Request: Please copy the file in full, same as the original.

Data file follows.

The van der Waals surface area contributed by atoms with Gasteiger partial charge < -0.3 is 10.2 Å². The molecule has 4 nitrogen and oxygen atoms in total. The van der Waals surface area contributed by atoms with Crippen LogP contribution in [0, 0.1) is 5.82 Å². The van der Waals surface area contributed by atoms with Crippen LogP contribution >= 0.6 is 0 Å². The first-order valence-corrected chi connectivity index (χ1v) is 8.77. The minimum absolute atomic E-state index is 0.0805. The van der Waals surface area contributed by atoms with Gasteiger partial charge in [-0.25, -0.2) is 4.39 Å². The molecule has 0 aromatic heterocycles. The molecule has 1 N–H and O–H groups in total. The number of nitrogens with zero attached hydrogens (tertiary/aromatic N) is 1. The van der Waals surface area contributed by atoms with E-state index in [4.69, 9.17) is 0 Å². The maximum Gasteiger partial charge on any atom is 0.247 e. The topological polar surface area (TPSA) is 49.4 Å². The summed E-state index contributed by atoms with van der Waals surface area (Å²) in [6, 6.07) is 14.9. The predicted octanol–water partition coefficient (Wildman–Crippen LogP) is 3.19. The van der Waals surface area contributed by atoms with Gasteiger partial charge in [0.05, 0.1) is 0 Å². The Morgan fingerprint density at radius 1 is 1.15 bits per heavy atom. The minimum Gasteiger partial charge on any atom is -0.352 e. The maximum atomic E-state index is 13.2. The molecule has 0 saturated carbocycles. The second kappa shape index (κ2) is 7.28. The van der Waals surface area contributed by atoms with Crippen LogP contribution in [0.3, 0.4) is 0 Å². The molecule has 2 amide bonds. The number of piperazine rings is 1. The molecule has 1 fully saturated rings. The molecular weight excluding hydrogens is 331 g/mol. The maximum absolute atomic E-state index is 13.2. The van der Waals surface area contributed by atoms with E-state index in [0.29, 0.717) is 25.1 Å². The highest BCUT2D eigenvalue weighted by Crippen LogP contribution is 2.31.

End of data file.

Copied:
The van der Waals surface area contributed by atoms with Gasteiger partial charge < -0.3 is 10.2 Å². The molecule has 4 nitrogen and oxygen atoms in total. The van der Waals surface area contributed by atoms with Crippen LogP contribution in [0, 0.1) is 5.82 Å². The van der Waals surface area contributed by atoms with Crippen LogP contribution >= 0.6 is 0 Å². The first-order valence-corrected chi connectivity index (χ1v) is 8.77. The minimum absolute atomic E-state index is 0.0805. The van der Waals surface area contributed by atoms with Gasteiger partial charge in [-0.25, -0.2) is 4.39 Å². The molecule has 0 aromatic heterocycles. The molecule has 1 N–H and O–H groups in total. The number of nitrogens with zero attached hydrogens (tertiary/aromatic N) is 1. The van der Waals surface area contributed by atoms with E-state index in [4.69, 9.17) is 0 Å². The maximum Gasteiger partial charge on any atom is 0.247 e. The topological polar surface area (TPSA) is 49.4 Å². The summed E-state index contributed by atoms with van der Waals surface area (Å²) in [6, 6.07) is 14.9. The predicted octanol–water partition coefficient (Wildman–Crippen LogP) is 3.19. The van der Waals surface area contributed by atoms with Gasteiger partial charge in [0.05, 0.1) is 0 Å². The Morgan fingerprint density at radius 1 is 1.15 bits per heavy atom. The minimum Gasteiger partial charge on any atom is -0.352 e. The maximum atomic E-state index is 13.2. The molecule has 0 saturated carbocycles. The second kappa shape index (κ2) is 7.28. The van der Waals surface area contributed by atoms with Crippen LogP contribution in [0.3, 0.4) is 0 Å². The molecule has 2 amide bonds. The number of piperazine rings is 1. The molecule has 1 fully saturated rings. The molecular weight excluding hydrogens is 331 g/mol. The maximum absolute atomic E-state index is 13.2. The van der Waals surface area contributed by atoms with E-state index in [0.29, 0.717) is 25.1 Å². The highest BCUT2D eigenvalue weighted by Crippen LogP contribution is 2.31.